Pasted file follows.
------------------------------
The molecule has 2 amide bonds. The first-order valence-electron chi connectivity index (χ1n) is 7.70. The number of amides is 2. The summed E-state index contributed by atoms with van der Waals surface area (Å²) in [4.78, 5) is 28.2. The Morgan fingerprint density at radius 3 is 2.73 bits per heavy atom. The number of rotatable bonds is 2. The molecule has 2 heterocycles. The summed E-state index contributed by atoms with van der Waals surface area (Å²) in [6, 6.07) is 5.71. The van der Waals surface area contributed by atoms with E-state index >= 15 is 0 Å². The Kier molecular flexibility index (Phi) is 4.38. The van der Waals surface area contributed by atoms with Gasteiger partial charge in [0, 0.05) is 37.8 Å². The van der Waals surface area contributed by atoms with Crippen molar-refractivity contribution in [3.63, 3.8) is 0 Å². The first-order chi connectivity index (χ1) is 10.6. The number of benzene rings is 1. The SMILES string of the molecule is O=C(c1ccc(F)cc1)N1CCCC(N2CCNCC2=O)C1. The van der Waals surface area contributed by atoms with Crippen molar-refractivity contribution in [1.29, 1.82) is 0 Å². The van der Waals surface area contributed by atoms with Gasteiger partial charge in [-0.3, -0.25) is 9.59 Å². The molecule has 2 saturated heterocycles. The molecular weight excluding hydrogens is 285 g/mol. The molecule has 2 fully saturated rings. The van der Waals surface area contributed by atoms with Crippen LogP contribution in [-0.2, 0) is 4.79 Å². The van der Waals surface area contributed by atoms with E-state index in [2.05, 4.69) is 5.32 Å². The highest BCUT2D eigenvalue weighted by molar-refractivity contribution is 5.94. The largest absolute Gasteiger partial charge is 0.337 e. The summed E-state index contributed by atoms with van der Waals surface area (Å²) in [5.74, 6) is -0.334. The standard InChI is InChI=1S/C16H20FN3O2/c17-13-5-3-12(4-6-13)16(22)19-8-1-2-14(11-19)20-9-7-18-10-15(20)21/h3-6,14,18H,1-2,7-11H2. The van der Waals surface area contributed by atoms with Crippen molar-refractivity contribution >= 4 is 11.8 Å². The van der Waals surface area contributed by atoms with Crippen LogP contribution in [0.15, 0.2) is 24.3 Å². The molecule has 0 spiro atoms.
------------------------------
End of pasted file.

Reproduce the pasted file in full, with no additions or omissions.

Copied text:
The molecule has 2 amide bonds. The first-order valence-electron chi connectivity index (χ1n) is 7.70. The number of amides is 2. The summed E-state index contributed by atoms with van der Waals surface area (Å²) in [4.78, 5) is 28.2. The Morgan fingerprint density at radius 3 is 2.73 bits per heavy atom. The number of rotatable bonds is 2. The molecule has 2 heterocycles. The summed E-state index contributed by atoms with van der Waals surface area (Å²) in [6, 6.07) is 5.71. The van der Waals surface area contributed by atoms with E-state index >= 15 is 0 Å². The Kier molecular flexibility index (Phi) is 4.38. The van der Waals surface area contributed by atoms with Gasteiger partial charge in [0, 0.05) is 37.8 Å². The van der Waals surface area contributed by atoms with Crippen molar-refractivity contribution in [3.63, 3.8) is 0 Å². The first-order chi connectivity index (χ1) is 10.6. The number of benzene rings is 1. The SMILES string of the molecule is O=C(c1ccc(F)cc1)N1CCCC(N2CCNCC2=O)C1. The van der Waals surface area contributed by atoms with Crippen molar-refractivity contribution in [1.29, 1.82) is 0 Å². The van der Waals surface area contributed by atoms with Gasteiger partial charge in [-0.3, -0.25) is 9.59 Å². The molecule has 2 saturated heterocycles. The molecular weight excluding hydrogens is 285 g/mol. The molecule has 2 fully saturated rings. The van der Waals surface area contributed by atoms with Crippen LogP contribution in [-0.2, 0) is 4.79 Å². The van der Waals surface area contributed by atoms with E-state index in [2.05, 4.69) is 5.32 Å². The highest BCUT2D eigenvalue weighted by molar-refractivity contribution is 5.94. The largest absolute Gasteiger partial charge is 0.337 e. The summed E-state index contributed by atoms with van der Waals surface area (Å²) in [5.74, 6) is -0.334. The standard InChI is InChI=1S/C16H20FN3O2/c17-13-5-3-12(4-6-13)16(22)19-8-1-2-14(11-19)20-9-7-18-10-15(20)21/h3-6,14,18H,1-2,7-11H2. The van der Waals surface area contributed by atoms with Crippen molar-refractivity contribution >= 4 is 11.8 Å². The van der Waals surface area contributed by atoms with Crippen LogP contribution in [0.15, 0.2) is 24.3 Å². The molecule has 0 spiro atoms.